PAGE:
Photo courtesy of Illinois Department of Natural Resources.

November 1, 2023

Fish and Wildlife Research News

Urban Bees Face More Environmental Stressors

A study published in Global Change Biology reports that researchers have found that wild bees living in urban environments face more environmental stressors, such as parasites and pathogens, and have a harder time finding food, nest sites and mates than bees in rural areas. Researchers studied carpenter bees in the Toronto area and noted the importance of having connecting habitats to ensure genetic diversity in the bees.

A Record $394 Billion Spent on Outdoor Activities in 2022

The National Survey of Fishing, Hunting and Wildlife Associated Recreation reports that U. S. residents spent $394 billion on outdoor recreation in 2022. Participants took more than 1.7 billion trips over 14 billion days to hunt, fish, wildlife watch, boat and target shoot. The report also notes that more than half of Americans 15 years of age or older participated in wildlife watching, contributing $250 billion to the economy. Hunters and anglers contributed $145 billion. The survey has been conducted every five years since 1955.

Warming Climate Resulting in Fewer Young Birds Raised

Sunlight filters down to a group of 13 buff colored eggs in a grassy depression on the ground.
Wild turkey nest. Photo courtesy of Illinois Department of Natural Resources.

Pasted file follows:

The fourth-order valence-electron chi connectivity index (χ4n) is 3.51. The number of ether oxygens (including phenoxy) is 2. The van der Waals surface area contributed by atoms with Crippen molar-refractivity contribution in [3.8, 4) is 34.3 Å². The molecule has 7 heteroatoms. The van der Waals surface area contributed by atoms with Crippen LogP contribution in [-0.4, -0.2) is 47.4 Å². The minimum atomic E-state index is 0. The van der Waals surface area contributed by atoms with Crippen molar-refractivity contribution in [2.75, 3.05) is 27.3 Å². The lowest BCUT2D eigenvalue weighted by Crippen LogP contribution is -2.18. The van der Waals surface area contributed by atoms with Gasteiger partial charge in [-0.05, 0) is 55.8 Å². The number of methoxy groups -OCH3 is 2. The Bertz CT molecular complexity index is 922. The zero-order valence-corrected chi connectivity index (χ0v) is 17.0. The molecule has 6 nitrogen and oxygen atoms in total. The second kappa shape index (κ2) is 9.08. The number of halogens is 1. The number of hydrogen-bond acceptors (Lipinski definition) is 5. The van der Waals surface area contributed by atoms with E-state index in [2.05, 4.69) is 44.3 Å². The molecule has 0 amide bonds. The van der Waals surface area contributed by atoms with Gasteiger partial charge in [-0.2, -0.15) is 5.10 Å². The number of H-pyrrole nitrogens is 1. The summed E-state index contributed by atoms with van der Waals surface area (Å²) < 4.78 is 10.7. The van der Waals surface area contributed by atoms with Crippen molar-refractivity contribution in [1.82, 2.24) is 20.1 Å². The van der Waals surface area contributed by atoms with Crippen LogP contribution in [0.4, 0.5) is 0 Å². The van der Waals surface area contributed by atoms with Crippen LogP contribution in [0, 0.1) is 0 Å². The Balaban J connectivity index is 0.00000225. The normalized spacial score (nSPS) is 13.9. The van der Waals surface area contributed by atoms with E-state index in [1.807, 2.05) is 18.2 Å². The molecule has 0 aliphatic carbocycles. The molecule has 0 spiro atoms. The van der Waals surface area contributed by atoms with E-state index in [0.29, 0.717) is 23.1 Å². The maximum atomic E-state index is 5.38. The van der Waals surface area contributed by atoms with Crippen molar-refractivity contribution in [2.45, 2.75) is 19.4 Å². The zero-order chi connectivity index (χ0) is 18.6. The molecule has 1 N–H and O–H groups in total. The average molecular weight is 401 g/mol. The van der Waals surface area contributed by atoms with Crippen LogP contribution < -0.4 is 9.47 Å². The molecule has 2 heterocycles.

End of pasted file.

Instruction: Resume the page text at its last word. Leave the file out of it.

Springtime stimulates birds to breed, but rising global temperatures are throwing off the timing for breeding, and in turn, successfully rearing a clutch of eggs. Researchers report the mismatch between spring and breeding in a paper published in the Proceedings of the National Academy of Sciences. Spring is expected to occur 25 days earlier by the end of the 21st century, but the researchers expect many species of songbirds to breed 6.75 days earlier, which could decrease productivity by 12 percent.

Climate Change Impacting Nesting Success of Wild Turkeys

Wild turkeys in the southern United States may face trouble successfully nesting as the climate warms. In a study of five southern states, researchers found a mismatch between the arrival of spring weather and wild turkey reproduction, with turkey poults likely to face a lack of food as insects hatch earlier than normal. Read more about the study in Climate Change Ecology.

Investing in Nature Produced Economic Benefits

Crop pollination, timber harvest, carbon storage and fisheries food resources are a few examples of the economic benefits of nature. In a study published in the Proceedings of the National Academy of Sciences, researchers estimated an annual gross domestic product increase of $100 million to $350 million in countries investing in nature. Conversely, continued environmental degradation would bring about an annual global economic loss of $75 billion.

A tick with a rusty colored abdomen is perched on the edge of a leaf. Four of its legs extend down beyond the leaf.
Photo by Erik Karits, Pixabay.

Do Ticks Spread CWD?

A research team in Wisconsin has been exploring the relationship between chronic wasting disease (CWD) and white-tailed deer. Their research, recently published in Scientific Reports, reports that black-legged ticks feeding on white-tailed deer can pass the prion responsible for CWD through their digestive system. Researchers also noted that when a deer grooms another deer it may eat a tick—possibly a tick carrying CWD prions.

Save Birds by Painting Turbine Blades